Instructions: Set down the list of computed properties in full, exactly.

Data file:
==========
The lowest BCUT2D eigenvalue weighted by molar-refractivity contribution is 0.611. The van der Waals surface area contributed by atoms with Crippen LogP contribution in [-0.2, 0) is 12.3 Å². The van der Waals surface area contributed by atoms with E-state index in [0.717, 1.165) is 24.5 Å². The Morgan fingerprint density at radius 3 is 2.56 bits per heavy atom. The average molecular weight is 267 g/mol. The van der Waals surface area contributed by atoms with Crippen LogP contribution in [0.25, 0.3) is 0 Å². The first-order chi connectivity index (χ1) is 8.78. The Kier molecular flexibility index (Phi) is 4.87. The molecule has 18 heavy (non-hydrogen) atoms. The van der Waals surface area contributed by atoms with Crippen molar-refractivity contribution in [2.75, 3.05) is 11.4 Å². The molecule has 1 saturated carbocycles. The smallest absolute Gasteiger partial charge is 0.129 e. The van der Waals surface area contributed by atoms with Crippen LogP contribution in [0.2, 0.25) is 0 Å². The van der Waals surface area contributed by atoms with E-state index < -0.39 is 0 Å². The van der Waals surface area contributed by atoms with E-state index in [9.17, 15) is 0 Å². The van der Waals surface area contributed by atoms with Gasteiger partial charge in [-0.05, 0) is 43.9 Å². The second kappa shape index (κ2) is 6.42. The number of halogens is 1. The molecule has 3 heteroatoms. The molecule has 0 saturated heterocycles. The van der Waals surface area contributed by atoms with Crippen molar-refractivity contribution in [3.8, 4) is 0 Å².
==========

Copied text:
The lowest BCUT2D eigenvalue weighted by molar-refractivity contribution is 0.611. The van der Waals surface area contributed by atoms with Crippen LogP contribution in [-0.2, 0) is 12.3 Å². The van der Waals surface area contributed by atoms with E-state index in [0.717, 1.165) is 24.5 Å². The Morgan fingerprint density at radius 3 is 2.56 bits per heavy atom. The average molecular weight is 267 g/mol. The van der Waals surface area contributed by atoms with Crippen LogP contribution in [0.25, 0.3) is 0 Å². The first-order chi connectivity index (χ1) is 8.78. The Kier molecular flexibility index (Phi) is 4.87. The molecule has 18 heavy (non-hydrogen) atoms. The van der Waals surface area contributed by atoms with Crippen molar-refractivity contribution in [2.75, 3.05) is 11.4 Å². The molecule has 1 saturated carbocycles. The smallest absolute Gasteiger partial charge is 0.129 e. The van der Waals surface area contributed by atoms with Crippen LogP contribution in [0.2, 0.25) is 0 Å². The van der Waals surface area contributed by atoms with E-state index < -0.39 is 0 Å². The van der Waals surface area contributed by atoms with E-state index in [9.17, 15) is 0 Å². The van der Waals surface area contributed by atoms with Gasteiger partial charge in [-0.05, 0) is 43.9 Å². The second kappa shape index (κ2) is 6.42. The number of halogens is 1. The molecule has 3 heteroatoms. The molecule has 0 saturated heterocycles. The van der Waals surface area contributed by atoms with Crippen molar-refractivity contribution in [3.8, 4) is 0 Å².